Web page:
WHAT WE ARE READING THIS YEAR

September 2023 - May 2024


The year so far

Mikki Kendall Hood Feminism Book Cover with Image of Mikki Kendall on a black background.
Hood Feminism by Mikki Kendall

Hood FEminism

On November 30 we will discuss Hood Feminism by Mikki Kendall. In this searing collection of essays, Mikki Kendall takes aim at the legitimacy of the modern feminist movement, arguing it has chronically failed to address the needs of all but a few women. Drawing on her own experiences with hunger, violence, and hypersexualization, along with incisive commentary on politics, pop culture, the stigma of mental health, and more, Hood Feminism delivers an irrefutable indictment of a movement in flux. An unforgettable debut (with a combined 14 weeks on the NYT Bestseller List and over 200,000 copies sold), Kendall has written a ferocious clarion call to all would-be feminists to live the true mandate of the movement in thought and deed.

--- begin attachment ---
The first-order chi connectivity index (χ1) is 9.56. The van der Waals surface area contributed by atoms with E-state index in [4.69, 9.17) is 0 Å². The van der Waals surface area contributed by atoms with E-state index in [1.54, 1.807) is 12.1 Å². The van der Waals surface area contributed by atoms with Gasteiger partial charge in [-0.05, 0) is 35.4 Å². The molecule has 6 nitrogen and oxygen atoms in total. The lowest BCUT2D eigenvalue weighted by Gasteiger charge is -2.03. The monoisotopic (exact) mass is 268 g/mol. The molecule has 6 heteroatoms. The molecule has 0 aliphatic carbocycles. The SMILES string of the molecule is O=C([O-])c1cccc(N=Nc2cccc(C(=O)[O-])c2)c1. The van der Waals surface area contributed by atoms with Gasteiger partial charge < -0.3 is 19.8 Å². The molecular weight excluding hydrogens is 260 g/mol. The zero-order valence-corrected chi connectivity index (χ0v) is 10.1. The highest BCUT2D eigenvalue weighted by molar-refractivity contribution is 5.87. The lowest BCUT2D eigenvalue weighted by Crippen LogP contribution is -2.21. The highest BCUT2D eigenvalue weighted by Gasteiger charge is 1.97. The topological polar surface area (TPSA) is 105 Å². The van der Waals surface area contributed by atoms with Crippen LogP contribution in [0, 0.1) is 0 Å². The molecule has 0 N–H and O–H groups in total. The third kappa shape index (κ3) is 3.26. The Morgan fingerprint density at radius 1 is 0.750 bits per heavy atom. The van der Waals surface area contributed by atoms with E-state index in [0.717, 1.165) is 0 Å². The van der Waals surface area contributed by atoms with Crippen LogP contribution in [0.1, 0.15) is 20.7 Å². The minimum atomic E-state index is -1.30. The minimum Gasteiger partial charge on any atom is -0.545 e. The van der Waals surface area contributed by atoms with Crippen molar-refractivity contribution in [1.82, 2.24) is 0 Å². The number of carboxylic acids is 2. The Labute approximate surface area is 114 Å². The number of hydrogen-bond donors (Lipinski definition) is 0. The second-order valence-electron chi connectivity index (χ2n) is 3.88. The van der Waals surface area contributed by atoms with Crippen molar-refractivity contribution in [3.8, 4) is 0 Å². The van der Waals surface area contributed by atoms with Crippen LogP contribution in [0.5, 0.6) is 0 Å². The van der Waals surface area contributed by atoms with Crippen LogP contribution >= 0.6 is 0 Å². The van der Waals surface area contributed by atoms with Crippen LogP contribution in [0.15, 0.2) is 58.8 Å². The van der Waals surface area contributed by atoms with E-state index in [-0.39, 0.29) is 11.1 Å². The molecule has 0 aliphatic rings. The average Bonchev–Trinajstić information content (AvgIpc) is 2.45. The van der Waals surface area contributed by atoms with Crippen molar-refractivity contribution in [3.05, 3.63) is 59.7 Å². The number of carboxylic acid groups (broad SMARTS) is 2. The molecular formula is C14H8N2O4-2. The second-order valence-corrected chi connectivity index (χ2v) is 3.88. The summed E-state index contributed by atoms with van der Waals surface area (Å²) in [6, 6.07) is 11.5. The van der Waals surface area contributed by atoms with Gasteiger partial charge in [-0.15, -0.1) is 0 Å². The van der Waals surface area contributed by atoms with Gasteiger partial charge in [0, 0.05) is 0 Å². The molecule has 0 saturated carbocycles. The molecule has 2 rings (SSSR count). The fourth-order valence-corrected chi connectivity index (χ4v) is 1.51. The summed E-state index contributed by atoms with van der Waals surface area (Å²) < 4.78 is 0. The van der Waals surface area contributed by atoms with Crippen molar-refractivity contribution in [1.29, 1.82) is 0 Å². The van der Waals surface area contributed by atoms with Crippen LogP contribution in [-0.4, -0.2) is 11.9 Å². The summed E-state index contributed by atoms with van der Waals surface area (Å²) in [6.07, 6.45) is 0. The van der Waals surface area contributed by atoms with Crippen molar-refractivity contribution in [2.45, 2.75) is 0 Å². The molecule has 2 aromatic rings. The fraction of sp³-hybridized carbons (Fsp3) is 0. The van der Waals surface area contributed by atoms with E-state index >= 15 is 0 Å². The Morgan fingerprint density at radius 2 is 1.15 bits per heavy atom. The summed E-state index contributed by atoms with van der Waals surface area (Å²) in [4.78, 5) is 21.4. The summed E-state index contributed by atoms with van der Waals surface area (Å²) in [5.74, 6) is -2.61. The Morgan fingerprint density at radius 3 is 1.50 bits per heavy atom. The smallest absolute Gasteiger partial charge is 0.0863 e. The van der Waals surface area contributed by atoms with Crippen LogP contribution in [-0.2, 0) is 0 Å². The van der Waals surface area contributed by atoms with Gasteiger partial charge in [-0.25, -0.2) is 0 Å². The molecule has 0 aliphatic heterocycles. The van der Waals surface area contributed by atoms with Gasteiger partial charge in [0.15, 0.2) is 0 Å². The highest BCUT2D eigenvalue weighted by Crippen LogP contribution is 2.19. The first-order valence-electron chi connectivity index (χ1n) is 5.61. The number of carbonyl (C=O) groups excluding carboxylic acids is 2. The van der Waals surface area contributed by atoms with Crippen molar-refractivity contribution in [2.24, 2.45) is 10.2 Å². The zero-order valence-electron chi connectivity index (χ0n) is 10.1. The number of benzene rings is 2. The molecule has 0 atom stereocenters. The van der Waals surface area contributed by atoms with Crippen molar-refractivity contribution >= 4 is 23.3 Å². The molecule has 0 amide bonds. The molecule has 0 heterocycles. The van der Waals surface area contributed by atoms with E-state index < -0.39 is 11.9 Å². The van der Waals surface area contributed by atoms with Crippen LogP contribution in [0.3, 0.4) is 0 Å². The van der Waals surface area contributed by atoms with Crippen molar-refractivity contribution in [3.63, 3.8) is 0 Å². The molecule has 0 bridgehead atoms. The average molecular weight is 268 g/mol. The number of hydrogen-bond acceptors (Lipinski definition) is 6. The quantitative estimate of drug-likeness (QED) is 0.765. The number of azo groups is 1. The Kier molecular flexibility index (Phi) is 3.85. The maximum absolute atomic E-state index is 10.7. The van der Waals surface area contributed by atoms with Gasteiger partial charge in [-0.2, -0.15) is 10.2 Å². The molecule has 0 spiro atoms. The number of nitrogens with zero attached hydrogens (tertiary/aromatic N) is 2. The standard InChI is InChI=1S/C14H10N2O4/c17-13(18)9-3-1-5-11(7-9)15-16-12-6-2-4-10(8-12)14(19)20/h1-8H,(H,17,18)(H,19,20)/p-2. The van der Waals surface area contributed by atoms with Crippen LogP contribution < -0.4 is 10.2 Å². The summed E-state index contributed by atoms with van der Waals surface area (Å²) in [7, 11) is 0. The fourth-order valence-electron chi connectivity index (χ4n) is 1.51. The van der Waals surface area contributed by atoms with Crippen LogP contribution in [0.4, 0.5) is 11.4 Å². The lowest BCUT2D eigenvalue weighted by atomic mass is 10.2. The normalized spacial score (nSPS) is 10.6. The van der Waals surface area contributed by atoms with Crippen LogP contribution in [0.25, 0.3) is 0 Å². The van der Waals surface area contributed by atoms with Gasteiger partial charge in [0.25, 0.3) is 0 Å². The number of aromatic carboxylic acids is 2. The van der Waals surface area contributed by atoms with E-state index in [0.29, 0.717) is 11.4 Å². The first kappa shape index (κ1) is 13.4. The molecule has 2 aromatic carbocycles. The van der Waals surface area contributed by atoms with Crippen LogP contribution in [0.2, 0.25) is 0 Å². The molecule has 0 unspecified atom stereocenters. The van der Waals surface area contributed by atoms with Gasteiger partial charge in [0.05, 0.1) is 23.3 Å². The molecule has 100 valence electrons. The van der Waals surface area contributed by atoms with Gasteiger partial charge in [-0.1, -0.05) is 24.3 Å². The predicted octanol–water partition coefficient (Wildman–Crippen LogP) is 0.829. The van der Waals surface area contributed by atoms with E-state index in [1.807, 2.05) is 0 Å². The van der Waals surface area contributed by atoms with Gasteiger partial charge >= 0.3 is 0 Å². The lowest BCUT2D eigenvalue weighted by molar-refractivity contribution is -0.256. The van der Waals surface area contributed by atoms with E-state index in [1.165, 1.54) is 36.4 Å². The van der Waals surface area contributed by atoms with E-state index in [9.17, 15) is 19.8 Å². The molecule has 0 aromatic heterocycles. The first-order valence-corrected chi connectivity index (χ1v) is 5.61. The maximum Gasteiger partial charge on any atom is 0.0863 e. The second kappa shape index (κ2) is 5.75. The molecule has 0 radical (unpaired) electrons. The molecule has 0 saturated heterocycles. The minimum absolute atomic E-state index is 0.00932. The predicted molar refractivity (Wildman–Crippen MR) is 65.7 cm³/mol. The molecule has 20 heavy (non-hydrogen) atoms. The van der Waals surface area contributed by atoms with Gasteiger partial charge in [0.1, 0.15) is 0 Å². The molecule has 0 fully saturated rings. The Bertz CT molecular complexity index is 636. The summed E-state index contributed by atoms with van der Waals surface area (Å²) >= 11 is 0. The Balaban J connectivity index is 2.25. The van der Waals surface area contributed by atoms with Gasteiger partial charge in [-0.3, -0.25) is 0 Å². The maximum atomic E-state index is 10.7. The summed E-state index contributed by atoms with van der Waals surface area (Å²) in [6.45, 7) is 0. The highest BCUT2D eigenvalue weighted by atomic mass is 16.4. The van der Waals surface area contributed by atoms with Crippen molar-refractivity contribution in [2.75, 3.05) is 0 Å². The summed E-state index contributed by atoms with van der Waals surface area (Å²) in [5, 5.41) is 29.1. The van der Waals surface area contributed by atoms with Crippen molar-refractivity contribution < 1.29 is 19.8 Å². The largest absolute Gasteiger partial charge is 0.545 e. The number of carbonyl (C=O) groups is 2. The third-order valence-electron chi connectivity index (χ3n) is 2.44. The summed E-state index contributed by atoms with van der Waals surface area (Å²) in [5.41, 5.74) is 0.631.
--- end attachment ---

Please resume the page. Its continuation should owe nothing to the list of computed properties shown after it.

"In prose that is clean, crisp, and cutting, Kendall reveals how feminism has both failed to take into account populations too often excluded from the banner of feminism and failed to consider the breadth of issues affecting the daily lives of millions of women. . . . Throughout, Kendall thoughtfully and deliberately takes mainstream feminism to task . . . [but] if Hood Feminism is a searing indictment of mainstream feminism, it is also an invitation. For every case in which Kendall highlights problematic practices, she offers guidance for how we can all do better."
- NPR

DISCUSSION QUESTIONS - Hood Feminism


Keep in mind the following discussion questions as you read:

One

What types of negative narratives have you heard in your life about food stamps and other meal assistance programs? Does Kendall address those arguments in her book? What does she say about them?

Two

Did you find sections of this book uncomfortable to read? Which ones, and why? Did it change your thinking about any issues?

Three

After reading this book, how would you articulate the goal of white feminism? What about hood feminism?

Four

What are some practical steps for someone who wants to be a better intersectional feminist and transition from ally to accomplice?

SUPPLEMENTAL RESOURCES - Hood Feminism

These additional resources will help integrate learning from our Study Hall books with additional interviews, articles, and podcasts. They may be referenced during WITS Study Hall meetings, so check them out.